Husker Hort

A Nebraska View of Horticulture


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A Mountain or a Molehill??

How a molehill is made. Photo courtesy extension.missouri.edu

How a molehill is made. Photo courtesy extension.missouri.edu

We have all heard the saying, “Don’t make a mountain out of a molehill.” That can be difficult if we don’t even know what a molehill looks like. Knowing more about this pest can help you identify the damage and keep them from making molehills in your yard. Continue reading

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Proposed Pesticide Certification Rule Changes

Some proposed changes to Pesticide Certification.

Views from VanDeWalle

As many producers know, in order to obtain a pesticide applicators license and purchase Restricted Use Pesticides (RUPs), every three years you complete a private pesticide certification program or self-study program. The Environmental Protection Agency (EPA) is proposing stricter standards for people to use RUPs and have determined that use of these RUPs would be safer with increased supervision and oversight, and to require all people who apply RUPs to be at least 18 years old (Nebraska currently requires applicators to be 16 years old). These proposed changes apply to the FIFRA/Certification of Pesticide Applicators Rule.pested

Information below has been summarized from the Nebraska Extension Pesticide Safety Education Program which I’ve decided to share with you this week, to make you aware and allow you to provide your feedback as the public comment period for the proposed changes to the certification rule will run through November 23, 2015.

Certifications will…

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Bagworms in Evergreens

Evergreen Bagworms can be a big issue in juniper and spruce. Read more from Jenny’s blog.

JenREESources's Extension Blog

I’ve been receiving questions regarding when to spray for bagworms. Bagworms overwinter as eggs in these up to 2″ bags which are formed throughout the summer with silk and evergreen needles by larvae. Larvae feed until late August or early September. Males then emerge and mate with females through the bag opening in September. 500-1000 eggs are deposited by female moths within their own bags.  After depositing eggs, the females drop to the soil and die.  Bagworms overwinter as eggs within bags fastened to twigs such as these shown in this photo.

Bagworms Eggs hatch in mid-May to early June. Some caterpillar larvae remain on the same trees containing the bags from which they hatched.  Others are blown by the wind to area trees allowing for new infestations to occur.  This photo shows new bags (1/8-1/4″) being formed on trees as they create these bags around themselves.  Look closely for these tiny…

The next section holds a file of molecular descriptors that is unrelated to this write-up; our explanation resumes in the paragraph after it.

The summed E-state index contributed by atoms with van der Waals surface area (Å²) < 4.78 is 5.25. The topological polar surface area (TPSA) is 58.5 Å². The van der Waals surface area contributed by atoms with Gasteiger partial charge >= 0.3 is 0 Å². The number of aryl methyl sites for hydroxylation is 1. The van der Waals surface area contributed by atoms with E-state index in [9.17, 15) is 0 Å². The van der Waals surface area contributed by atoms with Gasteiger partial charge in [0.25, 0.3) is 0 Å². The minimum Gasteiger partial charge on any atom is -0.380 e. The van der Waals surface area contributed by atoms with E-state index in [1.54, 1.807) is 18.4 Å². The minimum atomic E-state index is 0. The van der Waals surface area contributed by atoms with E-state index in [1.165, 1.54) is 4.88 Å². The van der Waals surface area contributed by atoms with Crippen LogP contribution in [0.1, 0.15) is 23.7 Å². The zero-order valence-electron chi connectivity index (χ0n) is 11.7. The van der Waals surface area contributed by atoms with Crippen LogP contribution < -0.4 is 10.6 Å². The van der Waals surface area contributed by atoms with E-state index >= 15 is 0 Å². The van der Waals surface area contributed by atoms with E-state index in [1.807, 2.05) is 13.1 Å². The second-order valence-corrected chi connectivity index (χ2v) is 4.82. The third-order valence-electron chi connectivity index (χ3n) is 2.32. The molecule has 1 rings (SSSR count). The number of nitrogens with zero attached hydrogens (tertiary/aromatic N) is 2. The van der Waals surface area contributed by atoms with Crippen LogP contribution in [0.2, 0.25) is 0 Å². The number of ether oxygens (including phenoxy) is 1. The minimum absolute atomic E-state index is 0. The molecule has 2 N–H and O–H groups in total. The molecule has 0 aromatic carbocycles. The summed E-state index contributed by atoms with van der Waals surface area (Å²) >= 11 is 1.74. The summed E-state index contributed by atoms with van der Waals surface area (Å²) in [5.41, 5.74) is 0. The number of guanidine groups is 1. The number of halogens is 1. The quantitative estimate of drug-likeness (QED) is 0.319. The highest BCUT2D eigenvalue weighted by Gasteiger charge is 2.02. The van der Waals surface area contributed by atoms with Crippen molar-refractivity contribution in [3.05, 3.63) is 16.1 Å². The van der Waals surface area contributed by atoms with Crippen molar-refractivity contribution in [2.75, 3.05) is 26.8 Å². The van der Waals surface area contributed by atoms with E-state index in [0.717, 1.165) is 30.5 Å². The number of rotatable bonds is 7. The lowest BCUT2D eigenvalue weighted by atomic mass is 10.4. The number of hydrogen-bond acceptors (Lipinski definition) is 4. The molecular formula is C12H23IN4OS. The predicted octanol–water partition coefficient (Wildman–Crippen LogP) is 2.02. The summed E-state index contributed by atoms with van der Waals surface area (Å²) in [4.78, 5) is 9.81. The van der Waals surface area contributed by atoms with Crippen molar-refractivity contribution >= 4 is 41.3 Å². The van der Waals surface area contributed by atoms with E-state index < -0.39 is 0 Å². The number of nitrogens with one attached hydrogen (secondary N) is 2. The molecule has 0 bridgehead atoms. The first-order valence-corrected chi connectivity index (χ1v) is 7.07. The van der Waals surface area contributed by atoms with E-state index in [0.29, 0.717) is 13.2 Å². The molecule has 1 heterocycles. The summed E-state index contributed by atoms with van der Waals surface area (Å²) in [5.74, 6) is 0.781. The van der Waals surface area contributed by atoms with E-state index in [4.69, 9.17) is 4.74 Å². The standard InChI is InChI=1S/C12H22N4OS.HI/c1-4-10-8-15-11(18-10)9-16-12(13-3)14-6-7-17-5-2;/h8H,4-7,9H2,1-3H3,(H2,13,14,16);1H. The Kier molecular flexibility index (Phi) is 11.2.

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Wildflower Week 2015

A great resource that helps to identify different wildflowers.

A great resource that helps to identify  wildflowers.

Wildflower Week is in full bloom. What exactly is Wildflower Week and what is a wildflower? Wildflowers and native plants are very versatile plants that have multiple benefits in the landscape. Some wildflowers are a cut above the rest and are worth a try in your garden. Continue reading


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Research Before You Retweet: Gardening in the Age of Social Media

Blossom end rot on tomato. Maintain consistent moisture, try mulching tomatoes first. Don't reach for the Epsom salts.

Blossom end rot on tomato. Maintain consistent moisture. Try mulching tomatoes instead of reaching for the Epsom salts.

Without a doubt the interest in gardening and landscaping has been on the rise for many years. In order to find information on how to garden in the past, you had to know who to ask or what book to look in. Today the places to find information are endless. Continue reading


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Vegetable Gardening Workshop

Should be a great program tonight 😀

JenREESources's Extension Blog

Have you been interested in starting your own garden?  Have you been vegetable gardening for years but are curious about the latest trends and ways to raise vegetables?  Do you have a particular pest or disease that continues to plaque your garden produce?  Then this Thursday’s (April 16th) Clay County Vegetable Gardening workshop is for you!  Join us for an enjoyable evening of learning and fellowship.  There is a $5 fee to cover light refreshments and materials….and as always, plants will be the doorprizes 🙂  Please RSVP to jrees2@unl.edu or (402) 762-3644.  See you there!

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